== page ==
Thursday, July 2, 2009

Houseless not Homeless

A View from the Road: This is a picture of Spotted Wolf Canyon on I70 in Utah about 60 miles West of the Colorado border.

Good morning from Grand Junction, Colorado!

We rolled into town yesterday at about 5 PM (we're on Mountain Time now.)

Ah, there's so much to say. I don't know how to do it in just one post. So maybe I'll write several.

Okay, first of all... I think I will begin with the actual closing day. That was Tuesday. Two days ago. At 3:30 PM as we were driving East on the 210, we got a text from our Realtor that the sale of our house had finally recorded. It was done.

The day began in a frenzy as was expected. I was operating on 3 hours of sleep. But we had to get out of the house, so sleep was secondary. If you saw the last post, you saw the junkyard that was our driveway in the middle of the night. Well, we really didn't want to leave that for the new owners so we called 1-800-Gotjunk to haul it away. It cost us $300 to do that. It's really not fun to pay to get rid of junk, but when you're looking at a matter of hours to get rid of it, you do what you can.

Slowly the money we made on our Estate sale was disappearing. Shipping a few boxes here, a few more there. Paying $300 to have our junk hauled away. Shipping yet more boxes as we realize they won't fit in the car... in total we spent about $1,700 on this move (not including gas money to get us to Illinois.) So that $1,500 from the Making Home Affordable plan would really come in handy right about now. But I've given up on that. All there is now is looking forward.

We finally pulled out of our driveway at about 2:30 PM. I think. I didn't check the clock, I'm just estimating. It was hot. We were sweaty. Gross. Ready to be done. I had this experience of feeling too tired to even be sad. The move had taken so much out of us that we were just ready to get the hell out!

As we drove away it felt sort of anti-climactic. All this work and here we are. Driving away. I thought I'd cry tears of relief. We avoided foreclosure! Success! A celebration, right? Of course we're relieved about that. I actually acknowledged it to Bob as we were battling traffic on the 210. "Hey," I said with the little energy I could muster, "We avoided foreclosure. High five." And I held up my hand and Bob touched it. High five. It was pretty lackluster. There was no whoop of victory. Just an acknowledgement. I guess I had expected to feel anything ranging from euphoria to despair, but more than anything what I felt was peace.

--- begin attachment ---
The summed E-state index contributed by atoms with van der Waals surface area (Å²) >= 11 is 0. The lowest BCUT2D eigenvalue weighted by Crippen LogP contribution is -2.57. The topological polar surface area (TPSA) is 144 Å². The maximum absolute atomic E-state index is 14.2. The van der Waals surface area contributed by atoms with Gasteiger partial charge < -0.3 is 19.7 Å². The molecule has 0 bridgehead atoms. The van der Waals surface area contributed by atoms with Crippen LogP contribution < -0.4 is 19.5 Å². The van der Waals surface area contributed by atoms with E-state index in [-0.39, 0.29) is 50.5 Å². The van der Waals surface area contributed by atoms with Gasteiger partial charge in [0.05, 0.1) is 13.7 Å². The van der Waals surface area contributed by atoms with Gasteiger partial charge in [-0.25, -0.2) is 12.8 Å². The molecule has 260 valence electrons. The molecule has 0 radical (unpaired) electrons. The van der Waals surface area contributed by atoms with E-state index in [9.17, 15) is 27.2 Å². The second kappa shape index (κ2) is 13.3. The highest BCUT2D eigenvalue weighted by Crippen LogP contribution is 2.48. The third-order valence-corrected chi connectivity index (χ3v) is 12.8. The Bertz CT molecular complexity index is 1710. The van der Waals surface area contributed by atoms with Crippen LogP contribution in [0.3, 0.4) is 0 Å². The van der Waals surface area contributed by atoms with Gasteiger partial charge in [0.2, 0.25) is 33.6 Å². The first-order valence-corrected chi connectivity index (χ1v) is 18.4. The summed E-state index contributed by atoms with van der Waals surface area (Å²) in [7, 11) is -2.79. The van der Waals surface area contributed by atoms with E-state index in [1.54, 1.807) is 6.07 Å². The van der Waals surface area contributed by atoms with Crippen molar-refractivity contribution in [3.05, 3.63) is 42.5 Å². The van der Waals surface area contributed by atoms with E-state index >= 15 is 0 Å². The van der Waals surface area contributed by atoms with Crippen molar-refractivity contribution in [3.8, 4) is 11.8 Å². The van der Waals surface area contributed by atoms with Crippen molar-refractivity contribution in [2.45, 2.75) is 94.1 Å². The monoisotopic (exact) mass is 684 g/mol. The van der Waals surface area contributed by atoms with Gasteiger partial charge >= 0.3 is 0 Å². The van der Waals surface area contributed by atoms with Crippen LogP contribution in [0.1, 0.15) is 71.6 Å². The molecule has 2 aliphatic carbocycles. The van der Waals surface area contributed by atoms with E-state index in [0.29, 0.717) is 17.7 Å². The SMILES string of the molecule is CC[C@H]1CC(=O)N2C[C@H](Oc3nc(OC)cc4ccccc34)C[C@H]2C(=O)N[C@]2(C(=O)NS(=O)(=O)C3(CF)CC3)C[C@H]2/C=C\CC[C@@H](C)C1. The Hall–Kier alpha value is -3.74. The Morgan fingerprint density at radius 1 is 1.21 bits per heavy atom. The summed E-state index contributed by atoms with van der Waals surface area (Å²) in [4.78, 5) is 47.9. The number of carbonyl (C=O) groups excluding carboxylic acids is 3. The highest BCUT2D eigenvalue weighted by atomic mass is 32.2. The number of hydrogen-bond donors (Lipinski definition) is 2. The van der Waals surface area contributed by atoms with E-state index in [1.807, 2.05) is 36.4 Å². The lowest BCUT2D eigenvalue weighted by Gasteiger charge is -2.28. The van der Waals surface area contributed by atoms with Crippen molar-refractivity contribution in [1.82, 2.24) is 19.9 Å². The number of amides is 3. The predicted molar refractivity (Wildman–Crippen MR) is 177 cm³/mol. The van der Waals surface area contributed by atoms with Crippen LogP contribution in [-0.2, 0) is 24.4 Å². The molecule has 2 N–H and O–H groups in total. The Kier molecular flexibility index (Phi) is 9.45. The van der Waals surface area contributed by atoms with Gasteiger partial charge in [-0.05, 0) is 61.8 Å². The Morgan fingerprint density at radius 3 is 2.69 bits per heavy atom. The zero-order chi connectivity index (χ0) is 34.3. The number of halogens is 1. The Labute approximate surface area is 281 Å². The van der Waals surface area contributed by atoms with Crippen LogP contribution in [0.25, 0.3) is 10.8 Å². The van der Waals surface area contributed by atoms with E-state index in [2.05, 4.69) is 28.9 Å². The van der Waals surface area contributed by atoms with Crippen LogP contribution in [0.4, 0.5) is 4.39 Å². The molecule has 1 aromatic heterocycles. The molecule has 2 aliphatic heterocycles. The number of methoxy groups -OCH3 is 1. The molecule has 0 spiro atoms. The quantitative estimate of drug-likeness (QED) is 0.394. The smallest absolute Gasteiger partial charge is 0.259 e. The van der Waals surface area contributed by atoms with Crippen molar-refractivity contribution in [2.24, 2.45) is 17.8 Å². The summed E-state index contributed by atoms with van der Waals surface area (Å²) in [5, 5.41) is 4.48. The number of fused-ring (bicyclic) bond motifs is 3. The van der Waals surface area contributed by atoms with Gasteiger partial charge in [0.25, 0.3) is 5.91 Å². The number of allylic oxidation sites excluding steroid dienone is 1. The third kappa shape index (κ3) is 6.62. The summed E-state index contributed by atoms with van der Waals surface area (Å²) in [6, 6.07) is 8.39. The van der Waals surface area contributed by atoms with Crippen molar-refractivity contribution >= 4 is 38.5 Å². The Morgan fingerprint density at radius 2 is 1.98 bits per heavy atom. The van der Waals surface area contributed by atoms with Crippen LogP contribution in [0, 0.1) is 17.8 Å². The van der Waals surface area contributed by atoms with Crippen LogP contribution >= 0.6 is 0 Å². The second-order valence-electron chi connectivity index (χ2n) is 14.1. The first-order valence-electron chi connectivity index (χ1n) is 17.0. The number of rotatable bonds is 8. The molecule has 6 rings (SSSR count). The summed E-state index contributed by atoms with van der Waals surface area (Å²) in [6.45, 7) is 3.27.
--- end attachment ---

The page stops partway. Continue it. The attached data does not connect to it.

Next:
And when the tears snuck up on me as we were passing Fontana, they weren't because we were leaving the house, but our community. We will miss you greatly, L.A. We will miss you more, friends. We love you.

So we are without a house. No longer homeowners. We've lifted the anchor and are setting out into the open sea. Uncharted waters. Making it up as we go. For now.

The interesting thing is this, I feel at home right here. No, not here as in Grand Junction. Here as in my own skin next to Bob. The two of us setting out together like this. We are headed to the town where I grew up. To my family... where we will feel home. If feeling at home is nothing more than a feeling, then you don't really need a piece of land to feel that way. Make sense? Yes, I know the cliche "Home is where the heart lies." I guess this is that.

So you can be houseless but not homeless. We are vagabonds. Wanderers. Transients. Well, I guess the distinction is that we are employed vagabonds, transients and wanderers (and grateful for that distinction!) Anyway, all of this is to say that it feels good. And weird. All at once. We are living what I once thought would be the worst case scenario and we're embracing it. It's not nearly as bad as we thought it would be. It's not bad at all. We're actually excited. Liberated. And how perfect that Saturday is our nation's Independence Day.

I told Bob yesterday that I kind of felt like a kid again. Is this how starting over always feels? I guess we finally found the 'reset' button.